“That doesn’t sound healthy. Couldn’t you order something and have it delivered?”
“I’ll be fine. I’ll have a good meal tomorrow at the restaurant where I work.” She paused. “But I guess I should get back to my presentation.”
“Then I won’t keep you. Good luck tomorrow. I’ll be thinking about you.”
“Thank you. And, William?”
“I’m glad you called.”
“I’ll call you again tomorrow night, to see how your presentation went. Goodbye, Elizabeth.”
William hung up the phone. It struck him how different their lives were. She was skipping dinner because she hadn’t had time to go to the grocery store. When he was hungry, he simply spoke to Mrs. Reynolds, and a meal appeared a short time later.
He decided to have his dinner first, and then get back to practicing. Georgie and Rose were out for the evening, so he would be dining alone. But rather than call Mrs. Reynolds on the house phone as he would ordinarily have done, he trotted downstairs to the kitchen. He had another matter to discuss with her.
About an hour later, Elizabeth was sipping black coffee and frowning at the latest version of her presentation. The phone rang. As she had done before, she allowed voicemail to pick up the call. This time, she heard Charlotte’s voice.
“Come on, Liz. I know you’re there. Pick up.”
Elizabeth hurried to the phone. “Hi, Char.”
“All ready for tomorrow?”
“Yes and no. Any sage advice, oh exalted doctoral student?”
“Leave your thesis alone, put on something sexy, and go out and party. You’ll do better tomorrow if you have some fun tonight.”
“As a matter of fact, I turned down not one, but two dinner invitations for tonight. From cousins, no less.”
“Bad form, Liz. You should have accepted both invitations and asked if they’d be interested in some three-way action.”
“Very funny. If you don’t make it as an academic, you have a great career ahead of you in stand-up comedy.”
“Don’t think I haven’t considered it. Tell me more about these cousins.”
“One is named Richard Fitzwilliam. Handsome, wealthy, and charming.”
“Well, I can see certainly why you turned him down.”
“He was charming in a bad boy sort of way, and I could tell he was mentally undressing me.”
“Good Lord, he sounds perfect. Is he tall enough for me?”
“He might be, if you wear flats.”
“I’m going to have to come to New York for a visit. And the other cousin?”
Elizabeth took a deep breath. “William Darcy.”
“There was a reception last night after that recital I told you about, and we … well, I guess you’d say we declared a truce.” It had been more than that, but Elizabeth wasn’t sure how to explain.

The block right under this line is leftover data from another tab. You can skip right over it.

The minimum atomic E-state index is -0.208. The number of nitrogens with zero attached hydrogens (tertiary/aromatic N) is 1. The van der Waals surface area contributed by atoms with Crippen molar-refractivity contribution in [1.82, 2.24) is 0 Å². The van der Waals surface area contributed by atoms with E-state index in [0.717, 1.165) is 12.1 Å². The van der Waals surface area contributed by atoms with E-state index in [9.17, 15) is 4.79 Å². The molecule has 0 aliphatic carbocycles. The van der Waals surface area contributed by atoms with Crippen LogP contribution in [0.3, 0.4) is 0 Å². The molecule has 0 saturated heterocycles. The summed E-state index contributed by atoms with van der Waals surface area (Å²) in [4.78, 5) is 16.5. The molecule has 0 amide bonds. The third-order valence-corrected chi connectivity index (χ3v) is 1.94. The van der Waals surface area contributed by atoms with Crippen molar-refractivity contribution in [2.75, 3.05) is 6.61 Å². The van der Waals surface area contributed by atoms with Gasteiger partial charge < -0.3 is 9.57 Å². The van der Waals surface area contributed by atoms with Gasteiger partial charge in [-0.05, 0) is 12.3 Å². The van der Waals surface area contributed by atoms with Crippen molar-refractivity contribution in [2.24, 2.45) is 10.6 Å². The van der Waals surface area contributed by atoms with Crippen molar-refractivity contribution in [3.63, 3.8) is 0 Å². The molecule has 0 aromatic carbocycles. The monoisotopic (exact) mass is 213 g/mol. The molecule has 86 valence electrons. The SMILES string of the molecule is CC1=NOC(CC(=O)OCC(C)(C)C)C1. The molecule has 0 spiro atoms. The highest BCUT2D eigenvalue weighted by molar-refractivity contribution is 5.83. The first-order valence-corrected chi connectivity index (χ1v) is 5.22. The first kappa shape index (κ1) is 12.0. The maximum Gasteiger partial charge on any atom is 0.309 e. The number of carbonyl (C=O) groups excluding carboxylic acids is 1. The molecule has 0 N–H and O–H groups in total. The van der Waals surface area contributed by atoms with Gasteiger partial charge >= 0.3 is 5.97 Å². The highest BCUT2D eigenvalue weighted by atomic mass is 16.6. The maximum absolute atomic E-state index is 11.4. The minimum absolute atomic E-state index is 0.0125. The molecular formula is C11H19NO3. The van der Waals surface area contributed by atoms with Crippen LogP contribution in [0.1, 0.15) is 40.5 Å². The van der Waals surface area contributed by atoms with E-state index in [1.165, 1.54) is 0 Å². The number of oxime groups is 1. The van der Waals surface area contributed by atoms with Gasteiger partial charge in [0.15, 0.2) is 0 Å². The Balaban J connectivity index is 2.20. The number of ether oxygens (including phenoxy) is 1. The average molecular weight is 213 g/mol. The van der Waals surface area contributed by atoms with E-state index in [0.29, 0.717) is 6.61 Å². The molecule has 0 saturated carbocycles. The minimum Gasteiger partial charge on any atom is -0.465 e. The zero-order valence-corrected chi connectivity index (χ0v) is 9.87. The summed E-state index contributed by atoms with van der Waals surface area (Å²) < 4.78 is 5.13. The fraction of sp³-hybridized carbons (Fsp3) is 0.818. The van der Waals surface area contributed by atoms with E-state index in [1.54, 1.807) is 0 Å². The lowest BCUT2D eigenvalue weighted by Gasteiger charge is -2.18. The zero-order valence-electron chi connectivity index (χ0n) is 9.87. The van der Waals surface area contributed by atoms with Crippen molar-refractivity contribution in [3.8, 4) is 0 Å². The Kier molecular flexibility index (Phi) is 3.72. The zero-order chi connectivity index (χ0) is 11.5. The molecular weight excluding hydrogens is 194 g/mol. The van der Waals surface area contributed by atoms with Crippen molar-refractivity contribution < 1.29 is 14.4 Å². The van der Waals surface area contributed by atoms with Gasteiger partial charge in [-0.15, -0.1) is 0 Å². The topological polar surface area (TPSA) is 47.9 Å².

“That must be a relief; I know it’s been bothering you. I bet he would have taken you someplace incredible for dinner, but considering how you feel about him, I’m not surprised that you turned him down.”
Elizabeth wished she did know how she felt about him. “As a matter of fact, I wanted to go. But I thought I’d better stay home tonight and work.”
“You wanted to go out to dinner with William Darcy? Apparently I’ve missed some major developments. Do tell.”
Elizabeth was spared explanations by a knock at the door. “Hold on a sec. I’ll be right back.”
When Elizabeth opened the door, she was astonished to see Allen, the Darcys’ driver, standing in the hallway. He held a dripping umbrella in one hand and a large picnic basket decorated with festive ribbons in the other.
“Good evening, Ms. Bennet.”
“I’m sorry I didn’t buzz you from the intercom downstairs. My hands were full, and someone let me in while I was juggling things.”
“Oh, that’s fine. But what brings you here?”
He extended the basket toward her. “This is for you, from Mr. Darcy.”
Elizabeth stared at the basket and then looked up at Allen expectantly.
“He wrote a note explaining everything,” Allen said. He reached into the pocket of his rain-spotted jacket and extracted a cream-colored envelope, which he handed to Elizabeth. She tore it open and read the note:
You wouldn’t let me take you out to dinner tonight, but at least I can send dinner to you. I asked my housekeeper to fix you some comfort food.
I was tempted to make this delivery myself, but I didn’t want to distract you from your work. I hope you enjoy your dinner, and I wish you all the best tomorrow.
With warmest regards,
Elizabeth looked up from the note. She was almost too astonished for words. “Please thank William—um, Mr. Darcy—for me. Tell him … well, just tell him thank you, that this was a wonderful surprise. Oh, and please … please thank the housekeeper, too.”
“Of course, Ms. Bennet.”
“And thank you for coming out in the rain to deliver it.”
He shook his head with a smile. “No need to thank me, Miss. I was happy to do it.”